ZIMBABWE – Over a short period of three months after the launch of the presidential horticulture recovery program in Zimbabwe by the country’s President Emmerson Mnangagwa, the government is eyeing to generate US$143 million from the export of horticultural products by 2024.

The various recovery strategies introduced to revitalize the horticulture sector are reportedly said to have begun paying off, with the country recording a surge in export earnings.

Data from ZimStats for the period January to December 2022 indicate that US$86.6 million was realized from horticulture exports last year against US$72.9 million recorded in 2021, marking a 12 percent increase.

A composite horticulture volume of 130.7 million kilograms was exported in 2022, a one percent increase from 2021’s figure of 129.4 million.

In line with Zimbabwe’s vision to become an upper-middle-income economy by 2030, the country inaugurated the Zimbabwe Horticulture Recovery and Growth Program in December 2022 as a vital milestone in the implementation of the Agriculture and Food Systems Transformation Strategy, reversing deforestation and increasing climate resilience.

The program targets to plant 18 million fruit trees by 2025; 10 fruit trees per household in 25 000 villages as well as 300 fruit trees for every school in the country.

According to the scheme, this will create and sustain a US$1.217 billion rural horticulture economy by 2025 and up to US$3.5 billion by 2030.

Under this program, farming communities are encouraged to venture more into the citrus (orange, lemon, grapefruit, nartjies, and lime), granadilla, apple, mango, guava, macadamia, pecan, and cashew nut production.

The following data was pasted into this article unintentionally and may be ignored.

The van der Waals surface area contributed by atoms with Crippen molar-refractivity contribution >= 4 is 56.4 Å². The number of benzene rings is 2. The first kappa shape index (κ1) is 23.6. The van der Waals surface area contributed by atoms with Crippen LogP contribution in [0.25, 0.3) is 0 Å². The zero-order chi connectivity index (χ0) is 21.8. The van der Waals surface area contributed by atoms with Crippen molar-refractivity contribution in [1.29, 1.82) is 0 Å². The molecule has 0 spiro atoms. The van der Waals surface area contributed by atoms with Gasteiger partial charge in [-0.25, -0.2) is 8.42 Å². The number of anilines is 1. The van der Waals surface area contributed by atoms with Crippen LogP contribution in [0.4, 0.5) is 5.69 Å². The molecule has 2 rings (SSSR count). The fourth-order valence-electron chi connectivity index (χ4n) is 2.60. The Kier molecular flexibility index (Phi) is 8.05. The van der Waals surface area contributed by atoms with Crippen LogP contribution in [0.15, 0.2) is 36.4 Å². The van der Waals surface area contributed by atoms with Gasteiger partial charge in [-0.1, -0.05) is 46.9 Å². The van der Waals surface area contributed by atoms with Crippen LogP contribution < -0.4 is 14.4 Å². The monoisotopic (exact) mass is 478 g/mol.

The program is divided into six components, namely nutritional gardens, virus-free elite planting material, rural Agro-industry development, youth in horticulture projects, research and innovation for indigenous vegetables, and fruit trees production.

Speaking during a fruit tree planting ceremony in Murehwa, Zimbabwean Lands, Agriculture, Fisheries, Water and Rural Development permanent secretary Dr. John Basera said the horticulture sector was contributing over US$65 million and is targeted to generate export proceeds of US$143 million by end of 2024.

“The scheme will stimulate both conventional and rural horticulture production to accelerate domestic and export horticulture production, productivity, and profitability,” said Dr. Basera. 

“The overall purpose of the scheme is to guide and support the revival of the conventional horticulture industry to stimulate a transformative rural horticulture subsector covering all 1.8 million rural households.”

Dr. Basera also highlighted that the Ministry is developing and revitalizing horticulture-related infrastructure and ancillary services, including Agro-processing and marketing hubs and associated infrastructure, to establish sustainable and effective funding mechanisms and attract foreign investment to the horticulture sector.

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